During the process of the election, a lot of people got worried, and a lot of people are usually worried, when results take so long in coming out but as the INEC Chairman told me, the legal framework that currently guides the conduct and collation exercise specifically stipulates that it be manual and therefore for any change to occur, there needs to be an amendment to the law. But then, so many people have mentioned the issue of electronic voting and others have also urged caution on the issue of electronic voting. Where do you stand on the issue?
Well, again let me react to the position of INEC on manual collation and compilation of result, I do not agree (with it). Just like when the Supreme Court held that the use of card readers was illegal. How could they believe that, to say that using a technological device to perform a duty is illegal? I can’t understand it and that was why I reacted to the judgment by bringing out the provision of the law. Section 52 of the Electoral Act as amended in 2015 to the effect that INEC has been empowered to use any device to adopt any measure to conduct a credible election in Nigeria and that provision was amending the provision that had banned the use of any form of electronic system in our election. So it was replaced.

With that amendment, we can’t go back to the past. So that is the law today. Even if you want to have electronic voting now, it is covered under the law. But I have my fears and this I have expressed; as long as you have the culture of impunity that has become the order of the day in our country, no system will work. We saw it in Kenya where the system was hacked into and that is what is going on in the US. America has been investigating their own electoral manipulation since 2016.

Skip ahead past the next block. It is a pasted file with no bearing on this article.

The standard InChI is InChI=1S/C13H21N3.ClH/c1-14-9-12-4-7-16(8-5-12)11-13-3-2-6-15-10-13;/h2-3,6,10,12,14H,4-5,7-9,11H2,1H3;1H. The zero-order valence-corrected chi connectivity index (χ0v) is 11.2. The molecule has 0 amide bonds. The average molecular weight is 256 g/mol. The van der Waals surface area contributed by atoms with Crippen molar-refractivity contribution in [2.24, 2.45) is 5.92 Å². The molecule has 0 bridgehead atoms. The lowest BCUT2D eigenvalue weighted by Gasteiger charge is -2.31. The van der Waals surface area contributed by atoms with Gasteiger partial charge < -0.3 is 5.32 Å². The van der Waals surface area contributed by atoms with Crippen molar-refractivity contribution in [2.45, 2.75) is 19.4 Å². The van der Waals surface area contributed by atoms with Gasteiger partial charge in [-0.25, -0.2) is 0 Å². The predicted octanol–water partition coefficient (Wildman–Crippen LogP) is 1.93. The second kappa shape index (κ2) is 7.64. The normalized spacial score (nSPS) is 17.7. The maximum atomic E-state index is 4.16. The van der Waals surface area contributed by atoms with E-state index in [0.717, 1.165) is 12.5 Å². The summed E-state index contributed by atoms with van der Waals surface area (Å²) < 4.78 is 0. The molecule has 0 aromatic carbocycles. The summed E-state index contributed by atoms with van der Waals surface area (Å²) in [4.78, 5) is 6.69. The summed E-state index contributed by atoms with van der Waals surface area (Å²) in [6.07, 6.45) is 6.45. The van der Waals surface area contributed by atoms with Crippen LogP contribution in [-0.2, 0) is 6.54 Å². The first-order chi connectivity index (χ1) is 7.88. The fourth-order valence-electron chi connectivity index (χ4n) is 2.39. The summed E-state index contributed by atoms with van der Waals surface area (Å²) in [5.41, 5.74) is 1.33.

Here, two leading professional bodies, ICAN and the NBA, tried to introduce e-voting. Both of the decisions have ended up in court where the leaders have been accused of sitting down in the secretariat to manipulate results using emails to generate results for chosen candidates.

Based on our experiences, we need to guide against the hijacking of the machines if you want to introduce electronic voting. Again, we need to educate our people. And that is possible. In the space of four years, we can wipe out illiteracy in this country if the political will is there. But you are not going to succeed in introducing electronic voting if the culture of the manipulating the electoral process continues. Some people will just hijack the machine as you have seen in the case of the card readers. They will demobilise the card readers and there is nothing you can do about that.   (Culled from Channels TV)